Photo: AFP / US Archives / Scanpix
Estonia is discussing a nuclear reactor. But are they capable of properly building one?
Today in Tartu I took a stroll down the promenade along the Emajõgi River and noticed a new structure—rather tall, sleek and modern—that indicates how high the water level is. This water meter forces its user to look up, and not down, to see what is already in front of their eyes. Closer inspection reveals that the shiny panels are already loose (it was erected only a few months ago), the pedestal has exposed Styrofoam padding and its border is held together with duct tape.
Surely the money I have paid in taxes over the past twelve years could be put to better use. I understand the government’s need to economize while conducting a procurement, but I would like to know if there is a line that can be crossed—any line really, even a shady buffer zone—in terms of what is and isn’t acceptable quality in the construction industry.
I would consider myself a reluctant fan of nuclear energy. Atomic power on paper is perfect. There is no obstacle that cannot be overcome in the design stage. Earthquakes and tsunamis can be accounted for (the Japanese reactors in question both survived these catastrophes), but not human error. The problem in Japan is a result of inadequate protection of the backup cooling generators, which were destroyed by the tsunami because of a design flaw: they were outside and relatively unprotected in a region prone to powerful flooding.
Maintenance of the Japanese plant is also an issue. Government inspectors repeatedly issued warnings regarding the safety flaw with the backup generators. Nothing happened. After the tripartite disaster in that country, it became evident that the owner of the Fukushima Daiichi plant—the Tokyo Electric Power Company—had routinely falsified safety reports and covered up near mishaps in their various nuclear facilities.
Japan has one of the best worldwide reputations for innovation and quality. Higher than Germany or any other country in the European Union, including Estonia. And as Anne Applebaum asked in Slate, “If the Japanese can’t build a completely safe nuclear plant, who can?”
Estonia now wants to build a nuclear plant. There are no natural disasters here that I can think of. Occasional flooding and semi-strong winds can be easily overcome with foresight. And if the unthinkable does happen? Nuclear technology has greatly advanced since its inception. There are smaller reactors specifically designed not to go into meltdown in the event of a thousandfold spike in output. The fissile material used today has a much shorter half-life, meaning contamination won’t last as long, and feasibly wouldn’t happen at all with continuing technological advancement.
But these new technologies are expensive. Nuclear energy is only truly safe if every effort is expended to prevent disaster. There can be no cost-cutting. There can be no economization on construction. There can be no Makroflex foam to fill in the gaps.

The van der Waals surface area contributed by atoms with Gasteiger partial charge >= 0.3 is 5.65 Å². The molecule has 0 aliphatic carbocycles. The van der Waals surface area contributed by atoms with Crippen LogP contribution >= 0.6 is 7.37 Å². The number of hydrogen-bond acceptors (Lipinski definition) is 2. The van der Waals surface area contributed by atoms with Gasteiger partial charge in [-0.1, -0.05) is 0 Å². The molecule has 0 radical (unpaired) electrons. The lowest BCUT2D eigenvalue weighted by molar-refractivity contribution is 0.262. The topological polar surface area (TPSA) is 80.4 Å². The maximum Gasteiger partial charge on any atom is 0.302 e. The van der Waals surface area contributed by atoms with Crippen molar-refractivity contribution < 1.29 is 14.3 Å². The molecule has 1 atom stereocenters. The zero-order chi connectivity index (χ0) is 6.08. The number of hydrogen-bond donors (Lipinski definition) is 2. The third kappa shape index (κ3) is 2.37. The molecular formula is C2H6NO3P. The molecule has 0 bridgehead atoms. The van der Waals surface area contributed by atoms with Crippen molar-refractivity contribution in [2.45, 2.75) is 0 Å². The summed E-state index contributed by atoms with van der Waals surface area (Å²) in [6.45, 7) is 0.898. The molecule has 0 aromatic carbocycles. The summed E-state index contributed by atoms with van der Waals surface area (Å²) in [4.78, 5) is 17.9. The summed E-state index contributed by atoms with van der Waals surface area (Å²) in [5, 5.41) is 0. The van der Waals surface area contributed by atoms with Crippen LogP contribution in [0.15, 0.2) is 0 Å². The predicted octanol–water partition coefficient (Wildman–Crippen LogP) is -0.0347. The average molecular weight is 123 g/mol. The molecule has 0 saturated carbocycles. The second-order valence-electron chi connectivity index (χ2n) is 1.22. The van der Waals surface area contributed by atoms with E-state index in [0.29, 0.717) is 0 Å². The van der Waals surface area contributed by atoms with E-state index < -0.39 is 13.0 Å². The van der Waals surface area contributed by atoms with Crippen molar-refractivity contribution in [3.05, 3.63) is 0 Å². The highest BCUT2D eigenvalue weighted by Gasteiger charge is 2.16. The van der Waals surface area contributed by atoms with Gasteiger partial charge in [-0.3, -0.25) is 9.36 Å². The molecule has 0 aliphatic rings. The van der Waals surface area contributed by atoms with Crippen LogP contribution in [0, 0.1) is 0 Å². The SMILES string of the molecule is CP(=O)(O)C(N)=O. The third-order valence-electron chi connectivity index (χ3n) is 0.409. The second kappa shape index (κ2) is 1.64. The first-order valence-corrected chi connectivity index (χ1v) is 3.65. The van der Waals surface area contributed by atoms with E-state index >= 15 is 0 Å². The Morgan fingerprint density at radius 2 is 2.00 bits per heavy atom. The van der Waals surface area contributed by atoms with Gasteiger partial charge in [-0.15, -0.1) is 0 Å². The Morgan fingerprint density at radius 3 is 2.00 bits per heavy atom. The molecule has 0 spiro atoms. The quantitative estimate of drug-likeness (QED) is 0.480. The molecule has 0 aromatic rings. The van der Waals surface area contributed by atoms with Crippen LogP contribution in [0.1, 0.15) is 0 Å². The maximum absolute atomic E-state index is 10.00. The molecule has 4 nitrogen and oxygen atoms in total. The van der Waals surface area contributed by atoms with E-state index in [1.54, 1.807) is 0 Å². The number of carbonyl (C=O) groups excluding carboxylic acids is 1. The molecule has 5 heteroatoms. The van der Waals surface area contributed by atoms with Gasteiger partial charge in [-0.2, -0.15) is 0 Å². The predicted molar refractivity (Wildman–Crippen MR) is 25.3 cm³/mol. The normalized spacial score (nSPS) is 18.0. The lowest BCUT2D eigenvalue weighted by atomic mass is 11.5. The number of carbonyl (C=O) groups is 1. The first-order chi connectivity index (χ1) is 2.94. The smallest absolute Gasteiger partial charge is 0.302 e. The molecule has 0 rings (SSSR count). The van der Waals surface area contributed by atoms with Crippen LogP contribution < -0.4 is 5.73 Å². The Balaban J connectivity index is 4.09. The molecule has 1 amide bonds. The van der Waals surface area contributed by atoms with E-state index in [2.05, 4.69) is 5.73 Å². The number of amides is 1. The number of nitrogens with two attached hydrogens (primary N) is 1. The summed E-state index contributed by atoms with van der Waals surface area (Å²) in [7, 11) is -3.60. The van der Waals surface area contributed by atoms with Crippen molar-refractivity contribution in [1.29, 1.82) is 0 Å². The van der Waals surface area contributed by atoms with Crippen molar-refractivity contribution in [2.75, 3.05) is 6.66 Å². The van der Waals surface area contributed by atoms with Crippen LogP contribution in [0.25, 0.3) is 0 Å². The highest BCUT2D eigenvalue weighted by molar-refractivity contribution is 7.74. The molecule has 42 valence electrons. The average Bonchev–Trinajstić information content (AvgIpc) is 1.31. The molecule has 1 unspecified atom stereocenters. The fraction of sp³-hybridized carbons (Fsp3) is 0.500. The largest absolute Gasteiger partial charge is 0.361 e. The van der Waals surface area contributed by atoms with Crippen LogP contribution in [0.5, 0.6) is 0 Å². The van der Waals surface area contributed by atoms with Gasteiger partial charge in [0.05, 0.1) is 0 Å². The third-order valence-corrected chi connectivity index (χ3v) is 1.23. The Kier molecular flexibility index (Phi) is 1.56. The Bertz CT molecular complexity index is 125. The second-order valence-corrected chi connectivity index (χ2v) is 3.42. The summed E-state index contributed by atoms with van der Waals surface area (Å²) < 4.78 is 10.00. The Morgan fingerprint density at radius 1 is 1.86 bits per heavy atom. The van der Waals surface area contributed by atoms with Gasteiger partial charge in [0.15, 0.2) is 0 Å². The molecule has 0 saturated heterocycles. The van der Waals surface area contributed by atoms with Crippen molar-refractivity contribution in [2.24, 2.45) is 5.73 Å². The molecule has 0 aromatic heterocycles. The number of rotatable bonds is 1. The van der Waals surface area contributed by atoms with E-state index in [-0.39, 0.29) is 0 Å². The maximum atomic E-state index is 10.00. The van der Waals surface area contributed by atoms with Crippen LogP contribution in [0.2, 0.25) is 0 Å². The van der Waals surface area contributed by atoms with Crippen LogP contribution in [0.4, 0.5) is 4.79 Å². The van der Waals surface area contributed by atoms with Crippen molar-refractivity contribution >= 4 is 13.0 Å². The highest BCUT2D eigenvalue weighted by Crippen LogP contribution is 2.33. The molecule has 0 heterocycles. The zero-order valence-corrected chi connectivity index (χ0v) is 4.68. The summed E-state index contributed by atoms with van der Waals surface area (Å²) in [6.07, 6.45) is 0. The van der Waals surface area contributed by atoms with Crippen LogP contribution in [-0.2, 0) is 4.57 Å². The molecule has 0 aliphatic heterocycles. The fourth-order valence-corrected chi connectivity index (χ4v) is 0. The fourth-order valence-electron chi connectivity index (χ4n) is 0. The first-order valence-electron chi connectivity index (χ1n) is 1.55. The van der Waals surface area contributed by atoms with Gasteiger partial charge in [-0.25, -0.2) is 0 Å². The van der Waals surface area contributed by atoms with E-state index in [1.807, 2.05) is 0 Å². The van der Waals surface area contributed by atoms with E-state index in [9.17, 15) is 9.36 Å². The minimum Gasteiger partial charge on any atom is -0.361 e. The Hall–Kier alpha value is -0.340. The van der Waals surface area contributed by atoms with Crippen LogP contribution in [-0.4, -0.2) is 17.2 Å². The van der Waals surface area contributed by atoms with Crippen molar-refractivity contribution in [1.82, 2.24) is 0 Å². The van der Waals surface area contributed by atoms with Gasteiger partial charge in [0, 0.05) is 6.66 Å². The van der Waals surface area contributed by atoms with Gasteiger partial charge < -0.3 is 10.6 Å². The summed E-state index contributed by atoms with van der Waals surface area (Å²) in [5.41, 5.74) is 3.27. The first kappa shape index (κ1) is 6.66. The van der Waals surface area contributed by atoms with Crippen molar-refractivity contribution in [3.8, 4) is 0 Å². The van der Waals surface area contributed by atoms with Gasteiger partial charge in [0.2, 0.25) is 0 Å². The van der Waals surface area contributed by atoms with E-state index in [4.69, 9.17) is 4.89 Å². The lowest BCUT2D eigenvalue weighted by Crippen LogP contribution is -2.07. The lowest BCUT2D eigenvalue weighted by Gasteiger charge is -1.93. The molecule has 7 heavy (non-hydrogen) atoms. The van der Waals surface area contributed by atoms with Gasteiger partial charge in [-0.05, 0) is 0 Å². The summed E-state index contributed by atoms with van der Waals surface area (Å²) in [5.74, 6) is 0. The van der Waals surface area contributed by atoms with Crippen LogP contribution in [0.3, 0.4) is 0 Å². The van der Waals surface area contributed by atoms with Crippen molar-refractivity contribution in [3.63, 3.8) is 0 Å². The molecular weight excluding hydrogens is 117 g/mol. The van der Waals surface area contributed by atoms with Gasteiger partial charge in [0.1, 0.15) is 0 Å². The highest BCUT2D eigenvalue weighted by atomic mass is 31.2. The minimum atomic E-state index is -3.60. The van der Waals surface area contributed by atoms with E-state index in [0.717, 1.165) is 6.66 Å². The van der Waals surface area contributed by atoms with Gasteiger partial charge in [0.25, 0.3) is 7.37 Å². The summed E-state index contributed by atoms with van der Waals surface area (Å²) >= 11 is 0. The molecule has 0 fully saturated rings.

Human fallibility is a certainty and will thus forever leave doubt in my mind—and it should in yours, too. The only thing we can really do is make less dangerous decisions. Oil shale for electricity is one of the nastiest, dirtiest sources of carbon dioxide pollution known. Obviously this has to be changed. Even if cleaner production technologies for oil shale are developed, the destructive effects of mining it on Estonian soil remain unavoidable. But is going nuclear really in Estonia’s best interests? My concern is what is not even perfect on paper: people. Chernobyl and Three Mile Island are perfect examples.
I don't want to be a fearmonger, but there are obvious questions the people of Estonia must ask themselves, and which would be applicable anywhere in the world. Is it worth the risk, despite the safety advances? Do they trust a member of parliament to make the right choice when the budget for the nuclear plant is exceeded and cuts need to be made? Does that politician know anything about what is necessary to shore up gamma radiation emitted by radioactive isotopes in nuclear waste? Can any politician be trusted to not siphon funding from the multi-billion-euro price tag for construction in order to pay off parking fines for their Mercedes-Benz E 350?
The Estonian government has a practice of buying the cheapest materials for jobs, including used machinery such as busses and trams. It probably would be a bad idea for the reactor to have a label that reads “Made in Ukraine.”
What resources does Estonia have at its disposal in the event of catastrophe? The most dangerous road in the EU—the Tallinn–Tartu highway—still remains so today. The government clearly is less than enthusiastic about public safety. And while Estonian universities are launching a nuclear-energy master’s program with mostly imported instructors from the Czech Republic and Hungary to teach in English, only a dozen or so students are expected to enroll. A typical nuclear facility requires hundreds of employees. Nukes cannot be the answer to unemployment.
The “field houses” of the boom time, the Solaris Center and its collapsing roof, brand new roads that are covered in potholes before summer ends, the Freedom Monument, which it seems will never be free of defects—there is no indication that construction competence is improving. A better use for the money used to build Tartu’s river meter would have been a gauge measuring this construction competence. You can’t build a nuclear reactor containment building out of drywall, after all.
Stewart Johnson firmly believes all Estonians should have the continuing right to live… in Estonia.